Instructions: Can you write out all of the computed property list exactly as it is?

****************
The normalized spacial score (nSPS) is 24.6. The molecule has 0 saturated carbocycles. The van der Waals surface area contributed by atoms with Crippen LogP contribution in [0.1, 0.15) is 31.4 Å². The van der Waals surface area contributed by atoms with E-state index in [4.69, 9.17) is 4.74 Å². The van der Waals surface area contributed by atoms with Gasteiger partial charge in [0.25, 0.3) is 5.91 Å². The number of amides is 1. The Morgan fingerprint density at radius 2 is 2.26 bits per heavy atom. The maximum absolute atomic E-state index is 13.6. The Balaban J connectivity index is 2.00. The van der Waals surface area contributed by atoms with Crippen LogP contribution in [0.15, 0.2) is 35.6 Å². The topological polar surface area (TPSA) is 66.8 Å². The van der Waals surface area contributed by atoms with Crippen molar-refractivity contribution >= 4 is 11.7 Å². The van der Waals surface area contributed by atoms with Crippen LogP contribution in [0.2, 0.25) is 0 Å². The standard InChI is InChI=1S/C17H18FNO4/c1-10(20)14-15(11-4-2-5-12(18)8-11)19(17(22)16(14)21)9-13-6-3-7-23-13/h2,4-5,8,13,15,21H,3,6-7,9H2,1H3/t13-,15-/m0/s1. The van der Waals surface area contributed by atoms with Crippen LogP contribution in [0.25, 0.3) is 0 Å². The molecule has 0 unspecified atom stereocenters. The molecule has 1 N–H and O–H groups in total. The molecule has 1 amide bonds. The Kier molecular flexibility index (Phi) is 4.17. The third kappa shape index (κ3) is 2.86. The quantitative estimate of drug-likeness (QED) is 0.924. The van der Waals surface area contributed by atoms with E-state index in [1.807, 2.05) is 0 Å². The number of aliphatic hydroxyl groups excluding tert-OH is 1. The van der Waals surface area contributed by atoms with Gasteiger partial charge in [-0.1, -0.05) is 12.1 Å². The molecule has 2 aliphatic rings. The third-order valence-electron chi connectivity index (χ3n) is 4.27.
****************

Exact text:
The normalized spacial score (nSPS) is 24.6. The molecule has 0 saturated carbocycles. The van der Waals surface area contributed by atoms with Crippen LogP contribution in [0.1, 0.15) is 31.4 Å². The van der Waals surface area contributed by atoms with E-state index in [4.69, 9.17) is 4.74 Å². The van der Waals surface area contributed by atoms with Gasteiger partial charge in [0.25, 0.3) is 5.91 Å². The number of amides is 1. The Morgan fingerprint density at radius 2 is 2.26 bits per heavy atom. The maximum absolute atomic E-state index is 13.6. The Balaban J connectivity index is 2.00. The van der Waals surface area contributed by atoms with Crippen LogP contribution in [0.15, 0.2) is 35.6 Å². The topological polar surface area (TPSA) is 66.8 Å². The van der Waals surface area contributed by atoms with Crippen molar-refractivity contribution >= 4 is 11.7 Å². The van der Waals surface area contributed by atoms with Crippen LogP contribution in [0.2, 0.25) is 0 Å². The standard InChI is InChI=1S/C17H18FNO4/c1-10(20)14-15(11-4-2-5-12(18)8-11)19(17(22)16(14)21)9-13-6-3-7-23-13/h2,4-5,8,13,15,21H,3,6-7,9H2,1H3/t13-,15-/m0/s1. The van der Waals surface area contributed by atoms with Crippen LogP contribution in [0.25, 0.3) is 0 Å². The molecule has 0 unspecified atom stereocenters. The molecule has 1 N–H and O–H groups in total. The molecule has 1 amide bonds. The Kier molecular flexibility index (Phi) is 4.17. The third kappa shape index (κ3) is 2.86. The quantitative estimate of drug-likeness (QED) is 0.924. The van der Waals surface area contributed by atoms with E-state index in [1.807, 2.05) is 0 Å². The number of aliphatic hydroxyl groups excluding tert-OH is 1. The van der Waals surface area contributed by atoms with Gasteiger partial charge in [-0.1, -0.05) is 12.1 Å². The molecule has 2 aliphatic rings. The third-order valence-electron chi connectivity index (χ3n) is 4.27.